She did it again Sunday in brilliant fashion, coming from five shots behind in the final round to win the HSBC Women’s World Championship in Singapore with a dramatic putt at the final hole, a 36-foot birdie from just off the front of the green.

Wie thrust her fist into the sky when that last putt fell, and then she punched the air twice more in giddy delight.

“I think that has to be the best putt of my career so far,” she said.

Four long, frustrating years after winning the U.S. Women’s Open, Wie was finally able to claim her fifth LPGA title.

“It’s been a tough journey since 2014,” she said. “It’s been kind of well documented. I’ve had some injuries, had a really bad year, just lost a lot of confidence. I’m just really proud of myself for pulling myself out of it.”

Wie’s parents, B.J. and Bo, were in the gallery following, as they always are. Her parents have been scrutinized and criticized as much as any in the sport over their handling of the former phenom. Wie, 28, said they were on her mind when that last putt dropped.

“When I made the putt, I could just picture my parents kind of celebrating,” Wie said. “My family believed in me relentlessly, and with that, I started to believe in myself.”

Wie beat a star-studded lineup Sunday that included 19 of the top 20 players in the Rolex Women’s World Rankings.

“This is Asia’s major,” Wie said.

With a bogey-free 7-under-par 65, Wie prevailed in a crazy afternoon of high drama, breaking out of a four-way tie for the lead with that birdie at the last. She finished at 17 under overall, a shot ahead of Brooke Henderson (67), Danielle Kang (70), Nelly Korda (71) and Jenny Shin (65).

“Everyone was really clustered up there on the leaderboard,” Wie said. “I’m just really proud of myself for making a lot of birdies, and [to] keep going.”

So many players got in the mix on the back nine, with one player after another mounting charges. The course record was 64, but five players equaled or broke the mark in the final round.

After her closing birdie, Wie had to wait in the wings and watch Korda and Kang miss birdie chances at the last that could have forced a playoff.

The victory was sweet for Wie for a lot of reasons, including her inability to close out a 54-hole lead in this event a year ago.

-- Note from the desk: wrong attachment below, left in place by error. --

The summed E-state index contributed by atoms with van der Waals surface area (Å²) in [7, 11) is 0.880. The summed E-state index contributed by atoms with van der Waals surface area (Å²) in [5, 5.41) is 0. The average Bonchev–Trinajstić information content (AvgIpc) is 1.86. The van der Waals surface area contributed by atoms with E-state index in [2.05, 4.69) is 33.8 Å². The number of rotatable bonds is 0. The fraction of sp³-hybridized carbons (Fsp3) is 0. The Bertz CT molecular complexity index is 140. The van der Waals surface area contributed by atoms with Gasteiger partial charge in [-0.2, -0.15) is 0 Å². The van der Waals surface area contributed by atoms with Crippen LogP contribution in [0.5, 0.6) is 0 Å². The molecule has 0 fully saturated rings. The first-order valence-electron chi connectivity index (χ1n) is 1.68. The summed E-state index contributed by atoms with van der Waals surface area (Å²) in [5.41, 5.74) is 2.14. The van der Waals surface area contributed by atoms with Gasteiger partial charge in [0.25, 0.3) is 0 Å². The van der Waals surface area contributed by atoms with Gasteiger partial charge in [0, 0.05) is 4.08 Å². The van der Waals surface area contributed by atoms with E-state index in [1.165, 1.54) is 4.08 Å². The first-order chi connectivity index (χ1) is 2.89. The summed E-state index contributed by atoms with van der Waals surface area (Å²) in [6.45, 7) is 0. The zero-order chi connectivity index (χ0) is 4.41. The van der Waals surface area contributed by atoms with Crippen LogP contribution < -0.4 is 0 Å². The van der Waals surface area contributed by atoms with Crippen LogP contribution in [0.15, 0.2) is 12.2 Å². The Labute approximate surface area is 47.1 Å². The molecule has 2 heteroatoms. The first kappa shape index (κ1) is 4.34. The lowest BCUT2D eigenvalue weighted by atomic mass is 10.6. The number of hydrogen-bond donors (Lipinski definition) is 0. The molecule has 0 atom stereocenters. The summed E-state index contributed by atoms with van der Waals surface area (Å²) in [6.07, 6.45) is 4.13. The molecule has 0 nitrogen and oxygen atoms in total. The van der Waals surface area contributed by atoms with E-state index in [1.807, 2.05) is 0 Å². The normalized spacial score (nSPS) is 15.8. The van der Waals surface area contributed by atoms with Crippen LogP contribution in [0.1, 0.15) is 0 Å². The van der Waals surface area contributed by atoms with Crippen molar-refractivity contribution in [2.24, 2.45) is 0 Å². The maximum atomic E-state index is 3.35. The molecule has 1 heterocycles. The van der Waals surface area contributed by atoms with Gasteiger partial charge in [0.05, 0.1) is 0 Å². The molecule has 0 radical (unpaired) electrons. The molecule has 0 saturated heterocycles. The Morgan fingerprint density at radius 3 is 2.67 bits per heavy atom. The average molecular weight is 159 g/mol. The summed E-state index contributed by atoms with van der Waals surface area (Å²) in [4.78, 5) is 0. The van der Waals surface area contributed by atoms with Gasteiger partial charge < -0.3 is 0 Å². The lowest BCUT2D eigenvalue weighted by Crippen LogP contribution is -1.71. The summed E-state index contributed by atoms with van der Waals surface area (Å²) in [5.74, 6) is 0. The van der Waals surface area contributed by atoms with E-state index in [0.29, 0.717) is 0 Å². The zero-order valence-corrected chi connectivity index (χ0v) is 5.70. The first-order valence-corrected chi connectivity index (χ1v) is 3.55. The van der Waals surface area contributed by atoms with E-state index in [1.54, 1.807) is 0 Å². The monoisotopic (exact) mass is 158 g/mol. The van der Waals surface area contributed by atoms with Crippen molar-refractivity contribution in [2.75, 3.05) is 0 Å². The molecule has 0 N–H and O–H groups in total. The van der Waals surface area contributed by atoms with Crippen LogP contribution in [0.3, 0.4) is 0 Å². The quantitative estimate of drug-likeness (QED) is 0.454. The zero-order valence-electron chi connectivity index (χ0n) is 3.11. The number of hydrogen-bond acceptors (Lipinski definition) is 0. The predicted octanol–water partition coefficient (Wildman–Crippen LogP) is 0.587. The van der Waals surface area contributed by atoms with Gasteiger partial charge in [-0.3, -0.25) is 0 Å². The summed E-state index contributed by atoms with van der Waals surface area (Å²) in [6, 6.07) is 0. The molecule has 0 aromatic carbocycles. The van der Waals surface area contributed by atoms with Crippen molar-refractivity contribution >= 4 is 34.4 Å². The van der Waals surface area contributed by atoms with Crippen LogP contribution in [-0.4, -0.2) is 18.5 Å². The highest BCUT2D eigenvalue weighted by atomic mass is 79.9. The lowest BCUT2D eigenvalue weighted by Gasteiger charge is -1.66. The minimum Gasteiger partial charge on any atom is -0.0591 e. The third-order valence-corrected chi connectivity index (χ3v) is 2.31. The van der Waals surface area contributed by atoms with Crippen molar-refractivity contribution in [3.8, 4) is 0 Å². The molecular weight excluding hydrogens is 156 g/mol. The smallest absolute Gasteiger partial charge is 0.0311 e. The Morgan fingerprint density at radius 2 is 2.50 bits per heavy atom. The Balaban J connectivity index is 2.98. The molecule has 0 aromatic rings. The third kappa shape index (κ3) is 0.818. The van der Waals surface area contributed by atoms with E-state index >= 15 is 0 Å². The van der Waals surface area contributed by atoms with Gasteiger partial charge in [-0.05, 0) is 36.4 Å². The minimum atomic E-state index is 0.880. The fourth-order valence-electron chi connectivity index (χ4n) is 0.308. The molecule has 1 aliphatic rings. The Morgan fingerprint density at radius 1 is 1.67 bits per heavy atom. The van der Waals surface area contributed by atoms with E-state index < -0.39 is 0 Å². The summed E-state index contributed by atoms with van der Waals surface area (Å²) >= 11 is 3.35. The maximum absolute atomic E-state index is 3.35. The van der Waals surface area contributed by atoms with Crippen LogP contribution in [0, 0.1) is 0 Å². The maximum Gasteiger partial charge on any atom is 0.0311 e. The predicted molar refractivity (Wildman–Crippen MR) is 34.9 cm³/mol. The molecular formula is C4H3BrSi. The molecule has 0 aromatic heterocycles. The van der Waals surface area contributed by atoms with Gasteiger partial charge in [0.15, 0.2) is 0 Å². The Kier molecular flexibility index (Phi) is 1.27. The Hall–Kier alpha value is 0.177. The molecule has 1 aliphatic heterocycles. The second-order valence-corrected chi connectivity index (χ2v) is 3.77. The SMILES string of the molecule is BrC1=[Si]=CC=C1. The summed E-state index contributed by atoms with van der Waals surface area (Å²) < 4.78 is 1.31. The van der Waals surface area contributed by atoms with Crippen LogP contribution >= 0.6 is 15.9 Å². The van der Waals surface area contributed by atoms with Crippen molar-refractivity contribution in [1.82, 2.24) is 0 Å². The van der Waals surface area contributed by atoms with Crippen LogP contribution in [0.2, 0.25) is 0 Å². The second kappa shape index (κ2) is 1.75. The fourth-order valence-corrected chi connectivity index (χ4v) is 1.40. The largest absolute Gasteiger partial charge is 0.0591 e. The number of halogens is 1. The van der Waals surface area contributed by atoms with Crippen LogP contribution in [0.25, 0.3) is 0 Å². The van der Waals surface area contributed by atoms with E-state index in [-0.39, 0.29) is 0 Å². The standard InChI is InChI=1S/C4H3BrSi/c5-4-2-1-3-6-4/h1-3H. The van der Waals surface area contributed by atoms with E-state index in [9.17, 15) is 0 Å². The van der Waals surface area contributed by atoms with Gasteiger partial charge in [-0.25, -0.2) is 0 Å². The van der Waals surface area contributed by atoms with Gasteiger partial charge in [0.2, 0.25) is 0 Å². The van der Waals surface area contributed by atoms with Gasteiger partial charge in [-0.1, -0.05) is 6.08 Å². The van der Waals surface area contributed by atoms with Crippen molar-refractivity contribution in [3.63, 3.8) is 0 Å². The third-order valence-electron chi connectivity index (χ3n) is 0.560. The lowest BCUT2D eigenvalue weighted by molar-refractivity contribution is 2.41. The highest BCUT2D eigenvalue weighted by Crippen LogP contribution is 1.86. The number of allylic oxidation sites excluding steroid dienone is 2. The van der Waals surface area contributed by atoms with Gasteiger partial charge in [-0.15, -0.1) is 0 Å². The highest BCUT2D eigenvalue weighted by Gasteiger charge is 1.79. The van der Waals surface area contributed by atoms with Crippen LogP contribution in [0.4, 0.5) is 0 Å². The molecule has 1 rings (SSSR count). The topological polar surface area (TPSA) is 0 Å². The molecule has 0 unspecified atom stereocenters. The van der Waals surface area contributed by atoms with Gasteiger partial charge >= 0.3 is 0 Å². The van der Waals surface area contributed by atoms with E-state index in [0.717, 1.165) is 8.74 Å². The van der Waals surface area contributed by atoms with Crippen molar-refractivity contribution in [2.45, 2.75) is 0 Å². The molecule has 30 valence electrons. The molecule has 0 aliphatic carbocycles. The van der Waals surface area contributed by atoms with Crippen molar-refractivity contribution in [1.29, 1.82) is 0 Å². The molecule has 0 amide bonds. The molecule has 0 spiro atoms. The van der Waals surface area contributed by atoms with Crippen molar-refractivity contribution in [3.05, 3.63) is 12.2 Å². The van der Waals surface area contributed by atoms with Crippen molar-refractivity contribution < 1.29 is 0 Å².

“I just wanted to get revenge after last year a little bit,” Wie said. “I kind of came with a slight chip on my shoulder in the morning.”

Wie overcame so much winning that U.S. Women’s Open at Pinehurst in 2014, when she finally looked ready to realize all her potential in a run to No. 1. But, she was derailed by a finger injury later that summer, and then by hip, knee and ankle injuries that led to an awful slump after that. When she finally looked as if she was turning a corner again last year, neck spasms and an emergency appendectomy derailed her in the summer.

“Definitely, my team and my family and my friends have pulled me out of the hard times and kept me going,” Wie said. “There have been moments where it was hard. It was hard to keep going and to keep playing.”

Wie’s longtime swing coach, David Leadbetter, has been there through all the challenges with her since she was 13.

“I can’t list all the injuries Michelle has had in her career,” Leadbetter said at year’s start. “I don’t think there is one joint or bone in her body that hasn’t had some sort of injury or issue.

“The main goal this year is really to see if she can go injury free.”

Leadbetter believes Wie hasn’t reached what she’s really capable of yet, but he’s hopeful this might be the year. There was promise loaded in Sunday’s victory.

 

Source: http://www.golfchannel.com/

By AP NEWS

Sunday, February 25, 2018

PALM BEACH GARDENS, Fla. (AP) – Justin Thomas was down to his last chance when he delivered his most clutch shot of the final round in the Honda Classic.

Turns out he wasn’t finished.

Thomas nearly holed a gap wedge on the par-5 18th hole for a birdie to force a playoff with Luke List. Moments later, he hit 5-wood over the water, urged it to keep going and lost it momentarily in the darkening sky over PGA National.

“All I was looking at was the water to see if it splashed,” Thomas said. “And it didn’t. So I figured I was in the bunker, and then people started clapping and I could kind of see some little white dot on the green.”